Ask yourself the “if only” question. If only…retrievers didn’t shed so much. If only fitness trainers were included in membership so people actually kept going. If only affordable education was offered on topics that adults really wanted to learn…Then create a new hybrid combination of your own that gets your client’s tails wagging.
Instead of utilizing an outside contractor for the administrative office renovation, a local organization opted to deploy the services of their company’s in-house facility crew. The decision was made primarily to save money, but it yielded unexpected benefits that are even more enduring than the new walls and furniture.
Members of the facilities staff, who normally do their work outside of the headquarters area, were suddenly face-to-face with the organization’s leadership for an extended period of time. Administrators interacted with facility staff – and gained an appreciation for the quality of work being accomplished. More than that, the interaction led to humanizing of both teams – it was no longer “THE Administration” or “Facilities”, and instead became Joe, Tammy, George and Ann.
The renovation project provided an opportunity for two groups to collaborate in ways they had not previously done and resulted in cost savings, connections and a source of pride in the new space.
Think about how you can utilize in-house groups to work together in ways that do not normally overlap. Can the front-line staff work together with the senior leadership on a process re-design? Is there a way for middle managers to attend an interactive workshop with the board and humanize the other team? Can community members or neighbors be invited to serve on a task force that impacts how they interface with your organization?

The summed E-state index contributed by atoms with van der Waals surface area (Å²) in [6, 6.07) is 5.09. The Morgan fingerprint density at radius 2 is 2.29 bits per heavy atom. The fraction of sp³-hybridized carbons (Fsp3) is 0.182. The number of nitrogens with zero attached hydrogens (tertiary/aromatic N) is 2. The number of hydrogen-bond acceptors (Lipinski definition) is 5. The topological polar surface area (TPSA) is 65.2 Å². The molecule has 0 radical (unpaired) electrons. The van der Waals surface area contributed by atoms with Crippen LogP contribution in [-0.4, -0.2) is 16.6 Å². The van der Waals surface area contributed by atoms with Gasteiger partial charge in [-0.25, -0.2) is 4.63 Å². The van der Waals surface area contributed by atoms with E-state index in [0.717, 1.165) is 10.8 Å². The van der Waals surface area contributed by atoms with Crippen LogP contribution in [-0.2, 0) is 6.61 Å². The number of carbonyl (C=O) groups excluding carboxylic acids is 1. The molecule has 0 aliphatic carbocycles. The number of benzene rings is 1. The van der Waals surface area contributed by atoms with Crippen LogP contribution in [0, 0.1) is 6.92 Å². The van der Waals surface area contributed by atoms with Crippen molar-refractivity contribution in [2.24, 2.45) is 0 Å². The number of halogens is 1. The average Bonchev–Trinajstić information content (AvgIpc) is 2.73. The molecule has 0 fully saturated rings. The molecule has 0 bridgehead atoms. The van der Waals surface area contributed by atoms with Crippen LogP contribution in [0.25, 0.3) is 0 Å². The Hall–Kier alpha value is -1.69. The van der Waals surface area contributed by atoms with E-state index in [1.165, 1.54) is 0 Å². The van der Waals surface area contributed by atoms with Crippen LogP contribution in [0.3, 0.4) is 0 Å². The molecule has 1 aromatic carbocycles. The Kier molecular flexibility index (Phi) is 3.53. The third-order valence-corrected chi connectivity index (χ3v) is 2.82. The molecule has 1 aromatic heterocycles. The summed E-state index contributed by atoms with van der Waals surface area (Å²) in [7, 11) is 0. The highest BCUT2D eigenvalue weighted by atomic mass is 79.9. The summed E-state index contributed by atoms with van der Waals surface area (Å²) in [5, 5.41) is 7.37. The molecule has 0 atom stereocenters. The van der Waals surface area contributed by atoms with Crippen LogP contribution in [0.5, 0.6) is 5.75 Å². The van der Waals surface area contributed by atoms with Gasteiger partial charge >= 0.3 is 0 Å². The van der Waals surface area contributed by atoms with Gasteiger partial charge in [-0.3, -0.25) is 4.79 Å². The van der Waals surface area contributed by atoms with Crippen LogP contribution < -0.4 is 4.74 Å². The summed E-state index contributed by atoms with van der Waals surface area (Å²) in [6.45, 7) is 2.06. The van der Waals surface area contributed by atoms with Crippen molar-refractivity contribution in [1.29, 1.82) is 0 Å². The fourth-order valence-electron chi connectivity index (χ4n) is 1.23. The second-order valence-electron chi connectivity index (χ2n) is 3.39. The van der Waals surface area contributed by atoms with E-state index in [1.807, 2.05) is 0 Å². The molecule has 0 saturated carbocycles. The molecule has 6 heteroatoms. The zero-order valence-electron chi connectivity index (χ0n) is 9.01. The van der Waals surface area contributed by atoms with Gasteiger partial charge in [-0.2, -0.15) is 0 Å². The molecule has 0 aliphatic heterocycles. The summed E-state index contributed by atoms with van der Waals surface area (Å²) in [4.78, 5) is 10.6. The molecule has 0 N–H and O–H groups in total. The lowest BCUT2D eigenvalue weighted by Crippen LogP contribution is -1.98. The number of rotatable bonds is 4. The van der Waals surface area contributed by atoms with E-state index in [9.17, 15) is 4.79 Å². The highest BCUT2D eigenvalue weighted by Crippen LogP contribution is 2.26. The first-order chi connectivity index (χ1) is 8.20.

Having an annual meeting or holiday social is better than doing nothing to cultivate camaraderie, but it is in the extended interactions that the real magic occurs. Try to overlap your disparate groups in ways that allow them to get to know each other instead of just meet each other. Even if it results in expenditures instead of savings, it’ll be worth it.
When the Hynes Convention Center was built in 1988, none of the architects could have anticipated that there would be a great demand by delegates for power outlets. The same is true for airports and most public spaces. Even with the relatively low cost and ease of attaining supplemental batteries, everyone seems to want to plug in their device and access wi-fi on demand.
Hynes has retrofitted its public spaces to incorporate charging stations in each of the planters in the lobby. During the convention I attended, these gathering points were in frequent use as people sat around watching the battery on their phone turn green. They are so popular that directions to “charging stations” even have been added to the master signage in the building.
Think about your product and what you might need to modernize to meet consumer demand. Cars have added USB ports as a standard feature. New shopping carts come with cup holders. Buildings come with Family restrooms. Businesses have added scanners for Apple Pay and Google Pay to accommodate electronic funds. What can you retrofit in your organization to retrofit your services for modern times?